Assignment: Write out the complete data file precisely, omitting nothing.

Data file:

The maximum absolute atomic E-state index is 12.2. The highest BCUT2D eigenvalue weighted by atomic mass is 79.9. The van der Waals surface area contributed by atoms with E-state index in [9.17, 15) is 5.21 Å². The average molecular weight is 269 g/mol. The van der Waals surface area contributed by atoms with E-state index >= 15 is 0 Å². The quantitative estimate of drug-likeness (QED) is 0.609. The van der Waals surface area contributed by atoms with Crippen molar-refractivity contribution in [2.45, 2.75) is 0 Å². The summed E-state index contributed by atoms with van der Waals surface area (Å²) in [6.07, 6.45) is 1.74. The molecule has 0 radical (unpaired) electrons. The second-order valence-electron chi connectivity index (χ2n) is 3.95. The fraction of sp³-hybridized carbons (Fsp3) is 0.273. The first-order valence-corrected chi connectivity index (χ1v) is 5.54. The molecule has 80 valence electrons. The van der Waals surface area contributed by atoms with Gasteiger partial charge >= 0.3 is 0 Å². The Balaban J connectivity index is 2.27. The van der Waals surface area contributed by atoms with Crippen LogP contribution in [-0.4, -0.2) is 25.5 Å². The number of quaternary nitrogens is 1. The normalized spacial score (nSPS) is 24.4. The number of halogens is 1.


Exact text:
The maximum absolute atomic E-state index is 12.2. The highest BCUT2D eigenvalue weighted by atomic mass is 79.9. The van der Waals surface area contributed by atoms with E-state index in [9.17, 15) is 5.21 Å². The average molecular weight is 269 g/mol. The van der Waals surface area contributed by atoms with E-state index >= 15 is 0 Å². The quantitative estimate of drug-likeness (QED) is 0.609. The van der Waals surface area contributed by atoms with Crippen molar-refractivity contribution in [2.45, 2.75) is 0 Å². The summed E-state index contributed by atoms with van der Waals surface area (Å²) in [6.07, 6.45) is 1.74. The molecule has 0 radical (unpaired) electrons. The second-order valence-electron chi connectivity index (χ2n) is 3.95. The fraction of sp³-hybridized carbons (Fsp3) is 0.273. The first-order valence-corrected chi connectivity index (χ1v) is 5.54. The molecule has 80 valence electrons. The van der Waals surface area contributed by atoms with Gasteiger partial charge >= 0.3 is 0 Å². The Balaban J connectivity index is 2.27. The van der Waals surface area contributed by atoms with Crippen LogP contribution in [-0.4, -0.2) is 25.5 Å². The number of quaternary nitrogens is 1. The normalized spacial score (nSPS) is 24.4. The number of halogens is 1.